As of March 2013, 72% of student athletes had a twitter account with 97% (DeShazo, 2013) of them tweeting daily-with these numbers only increasing in the coming years, what would you do as a coach to protect your student athletes? UConn women’s basketball program enforces a new trend within college athletics by banning student-athletes from engaging in certain social media accounts throughout the season. UConn Women’s basketball coaches have banned their student-athletes from using twitter starting the first day of practice, and ending the last day of the season (Casey, 2015). Other universities such as Iowa, Louisville, Minnesota, and Purdue are following by enforcing social media rules for their athletes (Scott, 2015). Associate head coach Chris Dailey tells his student-athletes on the UConn’s women’s basketball team that the staff feels they are saving the student athletes from themselves during an emotional moment that if they tweet, they will never be able to get back (Casey, 2015). UConn Women’s Basketball and Geno Auriemma first enforced a social media ban during a visit to Europe in August 2011 while practicing, playing and touring across Europe. UConn never had a social media incident that led to the ban, coaches simply thought since their players are local celebrities and high profile athletes it would be one less distraction for them (Casey, 2015). The coaching staff at UConn also has rules eliminating phones from team meals so increase the communication with the people directly in front of you. Coaches allow their players to use Facebook and Instagram because of the increase levels of privacy on those sites (Casey, 2015). Players respond positively to the social media ban mentioning that it is not necessary and see it also as a way to keep players out of trouble (Casey, 2015).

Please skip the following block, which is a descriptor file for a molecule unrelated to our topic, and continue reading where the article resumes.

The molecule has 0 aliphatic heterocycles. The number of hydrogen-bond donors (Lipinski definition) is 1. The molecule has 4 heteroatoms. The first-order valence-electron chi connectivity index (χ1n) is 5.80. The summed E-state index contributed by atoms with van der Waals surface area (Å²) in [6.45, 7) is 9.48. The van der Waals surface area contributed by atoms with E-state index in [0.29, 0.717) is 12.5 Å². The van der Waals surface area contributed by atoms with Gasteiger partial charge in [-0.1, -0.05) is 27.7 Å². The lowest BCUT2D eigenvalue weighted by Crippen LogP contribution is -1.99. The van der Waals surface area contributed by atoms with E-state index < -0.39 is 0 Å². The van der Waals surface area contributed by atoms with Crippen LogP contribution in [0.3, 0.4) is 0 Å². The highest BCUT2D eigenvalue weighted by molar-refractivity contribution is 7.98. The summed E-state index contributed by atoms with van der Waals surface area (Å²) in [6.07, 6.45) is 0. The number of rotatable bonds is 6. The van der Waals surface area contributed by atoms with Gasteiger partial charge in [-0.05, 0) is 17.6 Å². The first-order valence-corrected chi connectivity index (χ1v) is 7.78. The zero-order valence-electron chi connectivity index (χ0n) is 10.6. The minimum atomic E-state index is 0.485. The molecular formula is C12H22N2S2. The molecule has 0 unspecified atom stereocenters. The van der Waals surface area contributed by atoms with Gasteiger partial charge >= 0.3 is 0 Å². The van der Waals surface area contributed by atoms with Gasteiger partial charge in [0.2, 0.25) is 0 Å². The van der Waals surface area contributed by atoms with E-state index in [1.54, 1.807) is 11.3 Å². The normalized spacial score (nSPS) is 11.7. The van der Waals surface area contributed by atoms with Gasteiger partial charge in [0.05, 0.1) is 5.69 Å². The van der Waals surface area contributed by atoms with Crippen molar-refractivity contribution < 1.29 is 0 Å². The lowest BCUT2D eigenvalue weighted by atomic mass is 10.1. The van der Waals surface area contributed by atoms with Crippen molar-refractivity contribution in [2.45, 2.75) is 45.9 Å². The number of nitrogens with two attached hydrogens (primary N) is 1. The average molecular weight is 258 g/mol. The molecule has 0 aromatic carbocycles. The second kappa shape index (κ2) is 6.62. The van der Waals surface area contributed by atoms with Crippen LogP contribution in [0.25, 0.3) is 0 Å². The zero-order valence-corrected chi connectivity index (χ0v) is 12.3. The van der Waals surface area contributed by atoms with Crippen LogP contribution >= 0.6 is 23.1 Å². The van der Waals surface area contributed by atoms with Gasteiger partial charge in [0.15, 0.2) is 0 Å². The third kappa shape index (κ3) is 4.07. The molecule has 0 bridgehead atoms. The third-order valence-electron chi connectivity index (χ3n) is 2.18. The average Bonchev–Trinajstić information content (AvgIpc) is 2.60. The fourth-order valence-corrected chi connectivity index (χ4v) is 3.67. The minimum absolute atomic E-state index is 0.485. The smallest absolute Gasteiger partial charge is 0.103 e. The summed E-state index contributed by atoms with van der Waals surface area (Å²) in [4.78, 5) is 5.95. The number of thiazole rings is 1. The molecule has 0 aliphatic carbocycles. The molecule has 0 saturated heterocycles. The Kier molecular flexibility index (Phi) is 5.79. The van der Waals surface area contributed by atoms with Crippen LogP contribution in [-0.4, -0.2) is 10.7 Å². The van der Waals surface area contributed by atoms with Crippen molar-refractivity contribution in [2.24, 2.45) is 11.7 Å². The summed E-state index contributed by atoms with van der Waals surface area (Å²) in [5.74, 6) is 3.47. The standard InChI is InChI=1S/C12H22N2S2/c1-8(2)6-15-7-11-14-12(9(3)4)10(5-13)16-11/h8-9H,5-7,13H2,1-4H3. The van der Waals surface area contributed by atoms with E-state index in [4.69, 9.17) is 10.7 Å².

ESPN Magazine claims that social media bans in college athletics could draw criticism and even lawsuits. When bans are enforced by team members and voted on by players with support from the coaching staff is said to be ok, but when coaches explicitly forbid players from using social media could be an unconstitutional violation of student athletes first amendment rights (Scott, 2015). In cases of public universities enacted these social media bans, coaches are paid government employees and puts them at risk for limiting student athlete’s freedom of speech (Scott, 2015). Frank LaMonte, executive direct of the Student Press Law Center, confirms that when companies limit employee’s social media use is due to them representing more than themselves where colleges would likely not use that defense because they do not want to classify their student athletes as employees (Kimes, 2015). But are there other ways colleges can proceed with student-athlete’s social media accounts? Associate athletic director at Texas Tech states that Texas Tech “…respect students’ personal media presence. We respect that. We don’t say: ‘Don’t have Twitter. Don’t have Facebook. Don’t do Instagram. What we say is: Be Responsible” (Santus, 2014). Universities are beginning to have social media policies within the Code of Conduct students sign as well as sanctions if something is posted that does not comply.
Author: Alexandria McClure (University of Vermont)- Seniors at the University of Vermont majoring in Business Administration with a minor in Sports Management.
Advisor: Rob Williams, Ph.D. (University of Vermont); Professor of Media/Communications.
Casey, T. (2015, March 27). Is There Anything UConn Can’t Do? Tweet, for One. Retrieved April 1, 2017.
DeShazo, K. (2013, March 11). Social Media Use of Student Athletes [2013 Survey Results]. Retrieved March 27, 2017.
Kimes, M. (2015, June 11). Social Media Bans May Violate College Athletes’ First Amendment Rights. Retrieved April 02, 2017.
Kishner, B.E. (2016, April 14). Why football coaches are now retweeting recruits. Retrieved April 1, 2017.
Santus, R. (2014, March 27). Colleges Monitor, Restrict Athletes on Social Media. Retrieved April 01, 2017.
Scott, J. (2015, September). Do Social Media Bans Violate the First Amendment? Retrieved April 1, 2017.